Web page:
Gravity waves are rather like sound waves. They move in a constant direction until they gradually lose their energy, are impeded by an obstruction or are reflected from a solid surface. Reflected or refracted waves move back through primary waves and form interference patterns; absolutely fascinating and often beautiful. Constantly blowing wind increases the height and wavelength until monstrous waves, which can travel thousands of kilometres, develop. Winds are created by the earth’s pressure gradients and temperature differential. Their turbulence is influenced by physical barriers. Wind blows water from jets and waterfalls to form spray.
Sound Sound is nature’s most delightful way to herald the presence of water. The mellow rumble of the ocean, out of site beyond sand dunes or the gentle gurgle of a trout stream foretells what is ahead.
Water’s sounds have all the characteristics of music; variety of volume and pitch, sharpness, softness, rhythm and, most importantly, harmony. Falling water in cascades is heard as a range of superimposed frequencies. The pitch and character of each sound depends on the mass of individual water units and landing surface. Massive bulk flow to almost weightless droplets fall a variety of distances and land in deep water, shallow water or even on bare rock and generate a multitude of sounds.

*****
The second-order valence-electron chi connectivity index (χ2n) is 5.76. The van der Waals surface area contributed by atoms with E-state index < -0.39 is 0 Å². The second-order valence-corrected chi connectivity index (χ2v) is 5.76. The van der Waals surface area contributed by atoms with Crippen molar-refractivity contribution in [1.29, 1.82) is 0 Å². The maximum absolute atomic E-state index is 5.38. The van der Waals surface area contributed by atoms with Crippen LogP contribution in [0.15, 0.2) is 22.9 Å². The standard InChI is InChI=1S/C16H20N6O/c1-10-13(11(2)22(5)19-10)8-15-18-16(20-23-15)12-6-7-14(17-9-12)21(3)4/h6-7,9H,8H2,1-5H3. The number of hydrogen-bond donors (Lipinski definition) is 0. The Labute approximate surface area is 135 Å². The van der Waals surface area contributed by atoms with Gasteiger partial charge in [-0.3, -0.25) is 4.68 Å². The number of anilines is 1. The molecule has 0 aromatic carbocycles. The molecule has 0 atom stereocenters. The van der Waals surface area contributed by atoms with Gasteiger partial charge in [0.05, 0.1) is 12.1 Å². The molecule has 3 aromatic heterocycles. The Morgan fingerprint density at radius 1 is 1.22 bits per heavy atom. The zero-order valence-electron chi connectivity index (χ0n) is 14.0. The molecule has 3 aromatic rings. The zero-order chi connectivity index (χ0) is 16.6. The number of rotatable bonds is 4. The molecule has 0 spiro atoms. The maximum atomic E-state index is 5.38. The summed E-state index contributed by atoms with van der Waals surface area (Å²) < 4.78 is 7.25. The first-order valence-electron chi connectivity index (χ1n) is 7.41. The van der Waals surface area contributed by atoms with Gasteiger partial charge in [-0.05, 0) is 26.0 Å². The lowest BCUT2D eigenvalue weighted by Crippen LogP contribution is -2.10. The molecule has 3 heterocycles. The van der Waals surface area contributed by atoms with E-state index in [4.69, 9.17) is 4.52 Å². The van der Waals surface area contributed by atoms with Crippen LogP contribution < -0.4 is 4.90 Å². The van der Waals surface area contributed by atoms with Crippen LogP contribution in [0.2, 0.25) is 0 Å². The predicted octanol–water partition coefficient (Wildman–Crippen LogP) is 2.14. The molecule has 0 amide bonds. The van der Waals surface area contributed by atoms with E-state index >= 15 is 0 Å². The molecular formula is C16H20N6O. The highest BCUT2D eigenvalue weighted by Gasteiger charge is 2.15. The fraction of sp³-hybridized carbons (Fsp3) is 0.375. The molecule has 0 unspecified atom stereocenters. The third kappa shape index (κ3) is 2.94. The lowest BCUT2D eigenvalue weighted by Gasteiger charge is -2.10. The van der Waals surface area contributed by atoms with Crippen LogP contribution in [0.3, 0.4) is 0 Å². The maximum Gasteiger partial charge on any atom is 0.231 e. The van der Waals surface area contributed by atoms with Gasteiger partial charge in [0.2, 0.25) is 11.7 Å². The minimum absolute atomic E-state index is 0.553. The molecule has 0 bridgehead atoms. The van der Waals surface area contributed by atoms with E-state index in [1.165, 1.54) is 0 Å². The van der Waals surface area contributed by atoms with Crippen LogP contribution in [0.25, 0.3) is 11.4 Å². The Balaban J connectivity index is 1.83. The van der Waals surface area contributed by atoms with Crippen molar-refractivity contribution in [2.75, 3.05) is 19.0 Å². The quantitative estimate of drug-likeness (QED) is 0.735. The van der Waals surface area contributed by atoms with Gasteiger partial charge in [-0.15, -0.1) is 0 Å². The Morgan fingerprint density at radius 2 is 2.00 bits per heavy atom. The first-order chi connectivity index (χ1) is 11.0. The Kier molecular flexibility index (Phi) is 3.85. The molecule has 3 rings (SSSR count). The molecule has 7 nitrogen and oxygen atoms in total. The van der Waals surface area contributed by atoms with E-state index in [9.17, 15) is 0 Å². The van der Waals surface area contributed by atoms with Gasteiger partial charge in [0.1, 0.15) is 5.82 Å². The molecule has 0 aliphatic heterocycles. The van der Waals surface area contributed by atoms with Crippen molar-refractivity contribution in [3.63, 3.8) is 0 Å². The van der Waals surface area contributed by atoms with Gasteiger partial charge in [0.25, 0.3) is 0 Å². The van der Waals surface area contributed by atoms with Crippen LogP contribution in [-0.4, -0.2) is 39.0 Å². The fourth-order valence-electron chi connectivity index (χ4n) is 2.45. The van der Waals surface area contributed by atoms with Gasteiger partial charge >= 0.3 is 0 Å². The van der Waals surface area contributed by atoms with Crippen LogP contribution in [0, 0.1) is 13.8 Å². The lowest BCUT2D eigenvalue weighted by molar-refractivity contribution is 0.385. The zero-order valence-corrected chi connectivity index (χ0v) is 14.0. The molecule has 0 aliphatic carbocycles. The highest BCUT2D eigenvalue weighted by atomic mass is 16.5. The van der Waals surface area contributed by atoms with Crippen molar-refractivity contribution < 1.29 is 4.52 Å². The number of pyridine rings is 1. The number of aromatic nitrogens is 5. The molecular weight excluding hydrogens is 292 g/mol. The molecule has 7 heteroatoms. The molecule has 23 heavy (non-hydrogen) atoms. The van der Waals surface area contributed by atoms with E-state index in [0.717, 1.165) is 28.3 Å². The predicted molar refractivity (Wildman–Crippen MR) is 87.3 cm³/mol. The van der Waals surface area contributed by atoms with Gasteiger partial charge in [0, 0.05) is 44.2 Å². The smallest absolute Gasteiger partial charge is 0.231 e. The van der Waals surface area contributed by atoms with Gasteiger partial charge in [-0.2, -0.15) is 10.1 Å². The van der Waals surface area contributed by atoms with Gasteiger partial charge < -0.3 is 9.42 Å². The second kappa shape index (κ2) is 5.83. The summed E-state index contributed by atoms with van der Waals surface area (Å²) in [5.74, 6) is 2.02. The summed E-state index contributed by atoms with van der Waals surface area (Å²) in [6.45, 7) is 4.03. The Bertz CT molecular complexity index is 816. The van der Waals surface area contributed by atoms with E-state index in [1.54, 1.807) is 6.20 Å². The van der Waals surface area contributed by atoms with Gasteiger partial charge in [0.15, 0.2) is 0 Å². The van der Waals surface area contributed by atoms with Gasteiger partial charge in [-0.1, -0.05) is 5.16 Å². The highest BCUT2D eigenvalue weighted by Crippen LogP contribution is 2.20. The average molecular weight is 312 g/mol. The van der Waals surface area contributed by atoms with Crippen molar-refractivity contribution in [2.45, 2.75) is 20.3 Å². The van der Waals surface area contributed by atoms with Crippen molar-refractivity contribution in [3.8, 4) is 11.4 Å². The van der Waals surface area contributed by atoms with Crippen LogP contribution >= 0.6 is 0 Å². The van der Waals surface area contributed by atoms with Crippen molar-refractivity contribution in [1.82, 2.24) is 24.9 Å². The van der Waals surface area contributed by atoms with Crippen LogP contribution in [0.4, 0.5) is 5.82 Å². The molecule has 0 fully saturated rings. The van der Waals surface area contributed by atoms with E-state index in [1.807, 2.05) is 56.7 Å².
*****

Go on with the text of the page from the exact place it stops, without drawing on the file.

Raindrops produce different sounds on roof iron, sand or stone pavement. The level of sound from water can vary from absolute silence to a numbing volume.
Colour Water in nature is rarely a ‘colourless liquid’ as the dictionary says. Often water is tinged with vegetative stains or coloured with suspended clay. This clay being opaque particles, affects turbidity so much that a shadow cast on the surface can be as sharp as if it was cast on mud.
Most colour we see in water is either from surroundings reflected on the surface or underwater objects seen through its transparent body. The degree to which we see reflected colours depends on the angle of viewing due to the refraction angles between air and water (hence a fisherman’s efforts to keep low and so remain unseen by his quarry) and light differential. A sunlit red and white building is easily reflected on the surface of a pool which has a dark bottom.
Depth ‘The deep blue’ The deeper the water the deeper its colour. A view of a coral atoll from the air is remarkable for the wonderful variation of tones in blues and greens in the surrounding seas. Light is absorbed as it passes through the transparent medium. Any colour from the light source, which is often the clear blue sky, gets deeper and deeper as the light intensity reduces with depth.
The joy of effectively working with water, by knowing and understanding the medium, is the reward for study and diligence. It is the same sort of joy that a blacksmith gets from forging cherry red iron and cabinet maker from paring sweet smelling rosewood.